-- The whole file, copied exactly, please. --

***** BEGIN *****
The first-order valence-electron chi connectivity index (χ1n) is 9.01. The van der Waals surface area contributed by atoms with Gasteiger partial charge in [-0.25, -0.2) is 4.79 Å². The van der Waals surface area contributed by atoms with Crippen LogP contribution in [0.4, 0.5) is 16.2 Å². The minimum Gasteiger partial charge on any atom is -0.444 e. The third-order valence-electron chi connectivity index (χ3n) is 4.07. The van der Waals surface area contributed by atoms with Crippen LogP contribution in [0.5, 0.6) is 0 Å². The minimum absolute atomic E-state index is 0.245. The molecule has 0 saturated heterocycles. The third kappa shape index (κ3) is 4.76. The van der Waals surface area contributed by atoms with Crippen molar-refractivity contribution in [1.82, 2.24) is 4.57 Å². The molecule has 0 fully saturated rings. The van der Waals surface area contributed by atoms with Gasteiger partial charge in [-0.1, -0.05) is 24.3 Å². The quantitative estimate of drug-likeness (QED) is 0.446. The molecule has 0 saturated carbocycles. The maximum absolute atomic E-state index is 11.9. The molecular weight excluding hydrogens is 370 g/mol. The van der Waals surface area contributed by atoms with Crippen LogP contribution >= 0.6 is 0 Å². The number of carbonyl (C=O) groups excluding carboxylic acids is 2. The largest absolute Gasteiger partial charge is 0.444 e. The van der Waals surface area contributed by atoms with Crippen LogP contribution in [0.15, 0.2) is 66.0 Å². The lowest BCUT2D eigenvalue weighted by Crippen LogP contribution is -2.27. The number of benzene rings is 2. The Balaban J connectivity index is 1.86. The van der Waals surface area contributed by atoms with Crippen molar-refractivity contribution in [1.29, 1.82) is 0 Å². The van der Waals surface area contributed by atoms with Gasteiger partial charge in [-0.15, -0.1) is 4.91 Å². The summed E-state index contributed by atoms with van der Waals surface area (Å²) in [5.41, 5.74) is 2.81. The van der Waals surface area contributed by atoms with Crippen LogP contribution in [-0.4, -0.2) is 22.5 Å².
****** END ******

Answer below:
The first-order valence-electron chi connectivity index (χ1n) is 9.01. The van der Waals surface area contributed by atoms with Gasteiger partial charge in [-0.25, -0.2) is 4.79 Å². The van der Waals surface area contributed by atoms with Crippen LogP contribution in [0.4, 0.5) is 16.2 Å². The minimum Gasteiger partial charge on any atom is -0.444 e. The third-order valence-electron chi connectivity index (χ3n) is 4.07. The van der Waals surface area contributed by atoms with Crippen LogP contribution in [0.5, 0.6) is 0 Å². The minimum absolute atomic E-state index is 0.245. The molecule has 0 saturated heterocycles. The third kappa shape index (κ3) is 4.76. The van der Waals surface area contributed by atoms with Crippen molar-refractivity contribution in [1.82, 2.24) is 4.57 Å². The molecule has 0 fully saturated rings. The van der Waals surface area contributed by atoms with Gasteiger partial charge in [-0.1, -0.05) is 24.3 Å². The quantitative estimate of drug-likeness (QED) is 0.446. The molecule has 0 saturated carbocycles. The maximum absolute atomic E-state index is 11.9. The molecular weight excluding hydrogens is 370 g/mol. The van der Waals surface area contributed by atoms with Crippen LogP contribution >= 0.6 is 0 Å². The number of carbonyl (C=O) groups excluding carboxylic acids is 2. The largest absolute Gasteiger partial charge is 0.444 e. The van der Waals surface area contributed by atoms with Crippen LogP contribution in [0.15, 0.2) is 66.0 Å². The lowest BCUT2D eigenvalue weighted by Crippen LogP contribution is -2.27. The number of benzene rings is 2. The Balaban J connectivity index is 1.86. The van der Waals surface area contributed by atoms with Crippen molar-refractivity contribution in [1.29, 1.82) is 0 Å². The van der Waals surface area contributed by atoms with Gasteiger partial charge in [-0.15, -0.1) is 4.91 Å². The summed E-state index contributed by atoms with van der Waals surface area (Å²) in [5.41, 5.74) is 2.81. The van der Waals surface area contributed by atoms with Crippen LogP contribution in [-0.4, -0.2) is 22.5 Å².